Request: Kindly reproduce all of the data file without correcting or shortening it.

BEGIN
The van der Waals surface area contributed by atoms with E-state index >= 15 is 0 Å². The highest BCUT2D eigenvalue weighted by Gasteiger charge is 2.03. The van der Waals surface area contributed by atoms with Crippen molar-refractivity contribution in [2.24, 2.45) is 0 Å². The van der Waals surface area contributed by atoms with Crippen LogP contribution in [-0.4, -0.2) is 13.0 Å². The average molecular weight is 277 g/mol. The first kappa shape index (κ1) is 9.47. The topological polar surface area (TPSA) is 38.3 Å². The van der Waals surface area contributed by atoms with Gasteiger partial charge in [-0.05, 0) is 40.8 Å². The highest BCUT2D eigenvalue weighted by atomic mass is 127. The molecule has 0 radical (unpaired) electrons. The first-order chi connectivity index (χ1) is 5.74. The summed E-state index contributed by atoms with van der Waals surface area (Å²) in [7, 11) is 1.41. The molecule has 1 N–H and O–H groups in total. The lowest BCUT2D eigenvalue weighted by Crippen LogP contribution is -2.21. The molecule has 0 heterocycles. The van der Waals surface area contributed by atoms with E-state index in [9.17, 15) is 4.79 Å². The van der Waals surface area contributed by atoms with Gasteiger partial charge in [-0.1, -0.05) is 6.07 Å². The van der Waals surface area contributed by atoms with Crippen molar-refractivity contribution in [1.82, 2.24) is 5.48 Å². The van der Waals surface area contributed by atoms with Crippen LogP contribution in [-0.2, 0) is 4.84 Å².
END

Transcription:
The van der Waals surface area contributed by atoms with E-state index >= 15 is 0 Å². The highest BCUT2D eigenvalue weighted by Gasteiger charge is 2.03. The van der Waals surface area contributed by atoms with Crippen molar-refractivity contribution in [2.24, 2.45) is 0 Å². The van der Waals surface area contributed by atoms with Crippen LogP contribution in [-0.4, -0.2) is 13.0 Å². The average molecular weight is 277 g/mol. The first kappa shape index (κ1) is 9.47. The topological polar surface area (TPSA) is 38.3 Å². The van der Waals surface area contributed by atoms with Gasteiger partial charge in [-0.05, 0) is 40.8 Å². The highest BCUT2D eigenvalue weighted by atomic mass is 127. The molecule has 0 radical (unpaired) electrons. The first-order chi connectivity index (χ1) is 5.74. The summed E-state index contributed by atoms with van der Waals surface area (Å²) in [7, 11) is 1.41. The molecule has 1 N–H and O–H groups in total. The lowest BCUT2D eigenvalue weighted by Crippen LogP contribution is -2.21. The molecule has 0 heterocycles. The van der Waals surface area contributed by atoms with E-state index in [9.17, 15) is 4.79 Å². The van der Waals surface area contributed by atoms with Gasteiger partial charge in [-0.1, -0.05) is 6.07 Å². The van der Waals surface area contributed by atoms with Crippen molar-refractivity contribution in [1.82, 2.24) is 5.48 Å². The van der Waals surface area contributed by atoms with Crippen LogP contribution in [-0.2, 0) is 4.84 Å².